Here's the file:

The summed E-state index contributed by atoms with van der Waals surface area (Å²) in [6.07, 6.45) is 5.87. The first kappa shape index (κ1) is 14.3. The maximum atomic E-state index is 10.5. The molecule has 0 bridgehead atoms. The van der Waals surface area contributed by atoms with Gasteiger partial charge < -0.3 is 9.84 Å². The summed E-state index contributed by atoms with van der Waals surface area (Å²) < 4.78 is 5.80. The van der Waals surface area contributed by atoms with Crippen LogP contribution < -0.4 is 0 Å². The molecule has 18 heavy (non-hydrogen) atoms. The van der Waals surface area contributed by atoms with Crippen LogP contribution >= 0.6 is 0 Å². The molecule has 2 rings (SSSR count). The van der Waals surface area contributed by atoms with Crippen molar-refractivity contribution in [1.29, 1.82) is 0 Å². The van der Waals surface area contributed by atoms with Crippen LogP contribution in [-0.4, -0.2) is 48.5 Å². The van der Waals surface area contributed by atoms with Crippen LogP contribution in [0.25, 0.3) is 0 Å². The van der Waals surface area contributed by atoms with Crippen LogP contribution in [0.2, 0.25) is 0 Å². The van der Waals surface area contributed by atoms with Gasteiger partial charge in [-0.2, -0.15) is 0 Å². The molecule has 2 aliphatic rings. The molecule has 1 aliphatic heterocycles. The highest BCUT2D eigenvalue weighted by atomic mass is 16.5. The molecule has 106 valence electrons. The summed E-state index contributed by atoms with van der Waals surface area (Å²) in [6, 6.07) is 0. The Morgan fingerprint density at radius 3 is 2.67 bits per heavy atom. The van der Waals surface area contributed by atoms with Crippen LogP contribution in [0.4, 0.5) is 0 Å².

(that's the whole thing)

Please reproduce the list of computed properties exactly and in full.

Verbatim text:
The summed E-state index contributed by atoms with van der Waals surface area (Å²) in [6.07, 6.45) is 5.87. The first kappa shape index (κ1) is 14.3. The maximum atomic E-state index is 10.5. The molecule has 0 bridgehead atoms. The van der Waals surface area contributed by atoms with Gasteiger partial charge < -0.3 is 9.84 Å². The summed E-state index contributed by atoms with van der Waals surface area (Å²) < 4.78 is 5.80. The van der Waals surface area contributed by atoms with Crippen LogP contribution < -0.4 is 0 Å². The molecule has 18 heavy (non-hydrogen) atoms. The van der Waals surface area contributed by atoms with Crippen LogP contribution >= 0.6 is 0 Å². The molecule has 2 rings (SSSR count). The van der Waals surface area contributed by atoms with Crippen molar-refractivity contribution in [1.29, 1.82) is 0 Å². The van der Waals surface area contributed by atoms with Crippen LogP contribution in [-0.4, -0.2) is 48.5 Å². The van der Waals surface area contributed by atoms with Crippen LogP contribution in [0.25, 0.3) is 0 Å². The van der Waals surface area contributed by atoms with Crippen LogP contribution in [0.2, 0.25) is 0 Å². The van der Waals surface area contributed by atoms with Gasteiger partial charge in [-0.2, -0.15) is 0 Å². The molecule has 2 aliphatic rings. The molecule has 1 aliphatic heterocycles. The highest BCUT2D eigenvalue weighted by atomic mass is 16.5. The molecule has 106 valence electrons. The summed E-state index contributed by atoms with van der Waals surface area (Å²) in [6, 6.07) is 0. The Morgan fingerprint density at radius 3 is 2.67 bits per heavy atom. The van der Waals surface area contributed by atoms with Crippen LogP contribution in [0.4, 0.5) is 0 Å².